College Art Association

CAA News Today

News from the Art and Academic Worlds

posted by Christopher Howard — Jan 29, 2014

Each week CAA News publishes summaries of eight articles, published around the web, that CAA members may find interesting and useful in their professional and creative lives.

Snyder Pledges $350 Million to Save Detroit Pensions and DIA Artwork, but Hurdles Remain

A settlement of Detroit’s bankruptcy that would protect city retirees and the Detroit Institute of Arts’s collection appeared closer after Michigan governor Rick Snyder pledged $350 million to a growing rescue fund designed to bring all the major parties together in a grand resolution. US Bankruptcy Judge Steven Rhodes also put his weight behind a grand bargain, saying in a separate hearing that he might not allow DIA artwork ever to be sold to satisfy city debts. (Read more from the Detroit Free Press.)

Where Are the Girls? Jemima Kirke on Women in Art

Jemima Kirke of television show Girls discusses how women have always made art, even if they’ve been absent from the history books and gallery walls. This short film made by the Tate investigates the role of women as makers, not just muses—from Lee Miller to the Guerrilla Girls. (Read more from the Guardian.)

Congress Takes Note

It’s time for Congress to pay attention to the abuse of adjunct faculty members, and the way their poor working conditions impact not only them but also their students, says a new report from the House Education and the Workforce Committee. While the report largely endorses previous studies on the subject, “The Just-In-Time Professor” document marks the first time Congress has so formally acknowledged a situation that adjunct activists have long deemed exploitative. (Read more from Inside Higher Ed.)

Class Divide on Campus: Adjunct Professors Fight for Better Pay and Benefits

Marcia Newfield and Rosalind Petchesky are both professors at the City University of New York. They both have advanced degrees. They both have been teaching for decades and are in their seventies. But there’s a big difference between the two: Petchesky is a distinguished professor, and Newfield is an adjunct. That means Newfield makes a fraction of what Petchesky makes. (Read more from NBC News.)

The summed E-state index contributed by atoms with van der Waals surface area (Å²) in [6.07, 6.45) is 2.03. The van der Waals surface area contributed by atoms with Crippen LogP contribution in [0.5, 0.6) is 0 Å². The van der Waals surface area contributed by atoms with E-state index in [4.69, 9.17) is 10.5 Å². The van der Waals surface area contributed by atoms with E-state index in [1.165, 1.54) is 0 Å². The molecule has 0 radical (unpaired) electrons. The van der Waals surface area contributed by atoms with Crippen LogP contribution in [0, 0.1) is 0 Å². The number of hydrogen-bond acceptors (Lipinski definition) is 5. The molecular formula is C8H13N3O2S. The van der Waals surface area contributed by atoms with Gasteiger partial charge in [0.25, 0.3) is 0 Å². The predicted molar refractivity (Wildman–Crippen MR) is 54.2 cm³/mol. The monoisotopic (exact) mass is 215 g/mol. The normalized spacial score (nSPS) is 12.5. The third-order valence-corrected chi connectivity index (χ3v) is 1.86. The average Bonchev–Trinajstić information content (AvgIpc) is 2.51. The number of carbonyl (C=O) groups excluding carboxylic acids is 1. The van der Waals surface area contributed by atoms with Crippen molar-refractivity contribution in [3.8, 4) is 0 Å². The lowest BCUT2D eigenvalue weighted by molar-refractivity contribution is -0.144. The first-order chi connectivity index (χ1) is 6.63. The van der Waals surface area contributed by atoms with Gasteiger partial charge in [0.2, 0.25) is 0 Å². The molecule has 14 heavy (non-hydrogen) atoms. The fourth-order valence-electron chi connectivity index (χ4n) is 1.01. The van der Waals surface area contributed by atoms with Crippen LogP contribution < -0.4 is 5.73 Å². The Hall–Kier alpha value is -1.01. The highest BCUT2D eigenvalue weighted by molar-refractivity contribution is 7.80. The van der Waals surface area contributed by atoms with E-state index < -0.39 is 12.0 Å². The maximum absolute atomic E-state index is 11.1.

Why Buy the Cow? An Open Letter to the Full-Time Faculty of American Colleges and Universities

It is Saturday night, and as I write this, my young son sleeps; there is a stack of at least 140 papers stuffed into my Jane Eyre tote bag—the seams that cinch the handles to the bag are loosening, and will probably rip before I administer my last final in December. I bought it just this August, but as an adjunct professor this semester, I’m teaching twenty-two credits at three separate colleges. (Read more from I Will Start This Blog. I Mean It!)

Smartphones in the Classroom? Let Students Decide

Should students be allowed to use personal technology in the classroom? That’s a contentious issue for many instructors, myself included. Concerns about distraction—web surfing, Facebook checking, Scrabble playing—may prompt instructors to adopt policies that ban students from using laptops, tablets, and smartphones in class. Understandably so. (Read more from Vitae.)

The Myth of the Tortured Artist

No one blinked an eye when John Malkovich stooped to do Transformers 2. Jimi Hendrix’s reputation as a rock god hasn’t suffered for having been a session guitarist for the Isley Brothers. If your child opened a lemonade stand on the sidewalk you’d probably praise his enterprising spirit. So why is it so odious to some in the art world when an artist tries to make a little coin for himself? (Read more from the Daily Beast.)

The Fate of Sculptures at Museums around the World

Neil MacGregor and Thomas Campbell, the directors, respectively, of the British Museum and the Metropolitan Museum of Art, will now be able to make arrangements for the first two stops in the planned international tour of plum Burrell Collection works to help raise £45 million to repair and refurbish the Burrell Collection building, the roof of which has been left leaking for decades. The desultory nondebate took place during an international spate of damaged sculptures. (Read more from ArtWatch UK.)

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